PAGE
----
Volunteering at its core is about human connections. Despite the forced lockdown and travel restrictions experienced over the past 12 months, the world has arguably never been a more connected place, largely due to technology.
With volunteering playing a critical part in local community engagement, as well as the more obvious social and economic benefits, increasing numbers of local governments are embracing technology as a means to help engage with their own communities.
That’s where Rosterfy comes in. We automate volunteer management, with software that helps with recruiting, scheduling, engaging and thanking volunteers. But persuading local governments to think differently about volunteering – through digital technologies – isn’t always easy. There are so many benefits to be gained in taking more things digital and in making the most of available technology – so here are the lessons, and the successful arguments, we’ve learnt during the process:
1. Data-driven insights allow for a better understanding of community engagement
Data allows us to understand everything from demographics, skills and qualifications through to motivations, engagement and attendance rates. Councils that prioritise how they capture and report on data, set the foundations for engaging their volunteers, while starting to create a lasting legacy for the community.
Having the right technology in place to quickly gather and, more importantly, understand the data, gives local governments a better chance of engaging and connecting with communities in a more meaningful way, especially through recognition and appreciation.
2. There is a need to be proactive, not reactive
During the pandemic, human kindness and generosity have shone through and it has really been incredible to see communities coming together to support one another. More often than not, this response to an event or crisis is reactive - however through technology, there is the opportunity to be more proactive and create a more planned approach.
Councils can create pools of volunteers that they can rely upon when needed so that despite the need to act quickly, elements such as safeguarding, skills-gathering and availability can be understood quickly without the need to start the process from scratch every time, creating a more efficient programme for their community.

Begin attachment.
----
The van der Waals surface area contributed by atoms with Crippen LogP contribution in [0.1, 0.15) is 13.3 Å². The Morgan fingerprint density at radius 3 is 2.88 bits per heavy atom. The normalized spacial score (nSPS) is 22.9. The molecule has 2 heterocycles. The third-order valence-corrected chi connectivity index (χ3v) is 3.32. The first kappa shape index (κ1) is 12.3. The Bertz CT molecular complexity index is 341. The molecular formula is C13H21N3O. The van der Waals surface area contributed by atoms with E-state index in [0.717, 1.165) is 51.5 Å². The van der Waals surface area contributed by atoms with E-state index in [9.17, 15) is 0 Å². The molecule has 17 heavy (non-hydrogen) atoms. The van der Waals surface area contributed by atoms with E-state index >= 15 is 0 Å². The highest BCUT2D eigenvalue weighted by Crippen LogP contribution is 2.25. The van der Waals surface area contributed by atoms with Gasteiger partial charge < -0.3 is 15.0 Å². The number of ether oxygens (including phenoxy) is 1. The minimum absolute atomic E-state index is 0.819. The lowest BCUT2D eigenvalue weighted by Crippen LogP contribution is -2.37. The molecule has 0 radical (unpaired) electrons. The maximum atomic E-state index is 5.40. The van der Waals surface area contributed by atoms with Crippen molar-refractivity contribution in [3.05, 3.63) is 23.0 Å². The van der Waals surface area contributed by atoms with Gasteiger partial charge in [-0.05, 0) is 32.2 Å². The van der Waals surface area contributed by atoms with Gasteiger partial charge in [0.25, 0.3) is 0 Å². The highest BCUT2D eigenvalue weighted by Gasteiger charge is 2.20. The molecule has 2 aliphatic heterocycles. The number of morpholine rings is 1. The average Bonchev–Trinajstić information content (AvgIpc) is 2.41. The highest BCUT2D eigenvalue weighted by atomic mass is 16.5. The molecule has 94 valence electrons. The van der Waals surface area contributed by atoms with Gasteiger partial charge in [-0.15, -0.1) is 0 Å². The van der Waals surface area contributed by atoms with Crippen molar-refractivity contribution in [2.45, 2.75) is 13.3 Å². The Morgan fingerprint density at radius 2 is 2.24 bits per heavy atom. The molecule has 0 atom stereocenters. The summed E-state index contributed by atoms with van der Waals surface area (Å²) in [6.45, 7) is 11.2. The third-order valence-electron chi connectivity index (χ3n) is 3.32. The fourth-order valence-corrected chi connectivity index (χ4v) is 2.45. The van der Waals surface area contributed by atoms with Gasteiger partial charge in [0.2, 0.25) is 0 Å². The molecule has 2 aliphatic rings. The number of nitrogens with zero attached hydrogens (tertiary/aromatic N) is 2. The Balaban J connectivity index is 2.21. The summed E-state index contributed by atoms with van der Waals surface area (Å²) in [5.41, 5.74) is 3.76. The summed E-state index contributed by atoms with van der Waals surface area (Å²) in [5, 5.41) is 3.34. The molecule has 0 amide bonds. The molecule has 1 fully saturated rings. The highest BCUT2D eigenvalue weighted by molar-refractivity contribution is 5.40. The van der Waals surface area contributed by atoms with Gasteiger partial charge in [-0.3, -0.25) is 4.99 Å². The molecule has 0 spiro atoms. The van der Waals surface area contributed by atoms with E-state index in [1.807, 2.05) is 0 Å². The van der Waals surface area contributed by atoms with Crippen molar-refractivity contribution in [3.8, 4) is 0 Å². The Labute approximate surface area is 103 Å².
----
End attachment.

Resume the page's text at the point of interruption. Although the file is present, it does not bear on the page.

3. Creating lasting legacies for future events and issues is important
By increasing the use of data and building a strong community of volunteers, local governments can create a lasting legacy for the area, especially if they are looking to host any major event or initiatives within a city or region.
Being able to not only call on this community, but also fully understand their skills, passions and previous experience will help showcase how the city can hold events such as COP26 in Glasgow, the UK City of Culture in Coventry or the EURO 2020 championships in London.
4. The need to create diverse and accessible volunteering programmes
In recent years we’ve seen a shift in the volunteering landscape. In years gone by, volunteering was seen as a pastime for an older demographic, but with the adoption of technology the younger generation are itching to get involved as and where they can.
Technology can allow for people to volunteer as and when they are ready and at short notice - it also allows for these programmes to be inclusive and diverse, offering a wide range of opportunities for anyone wanting to get involved.
The ability to showcase how anyone can get involved in the community regardless of ethnicity, background, disability or personal circumstance is something that is becoming increasingly attractive for local governments.
5. Providing ways to upskill and create pathways to employment
People volunteer for multiple reasons. While some choose to volunteer with the sole intention of giving back, others may choose to volunteer in order to gain new skills with the hope of forging career pathways to employment and as a means to gain experience.
The ability for technology to record the skills that volunteers have gained (whether through training, qualifications, certificates or even reward and recognition) allows local government to understand and showcase the impact these programmes are having and where it is benefiting the community most.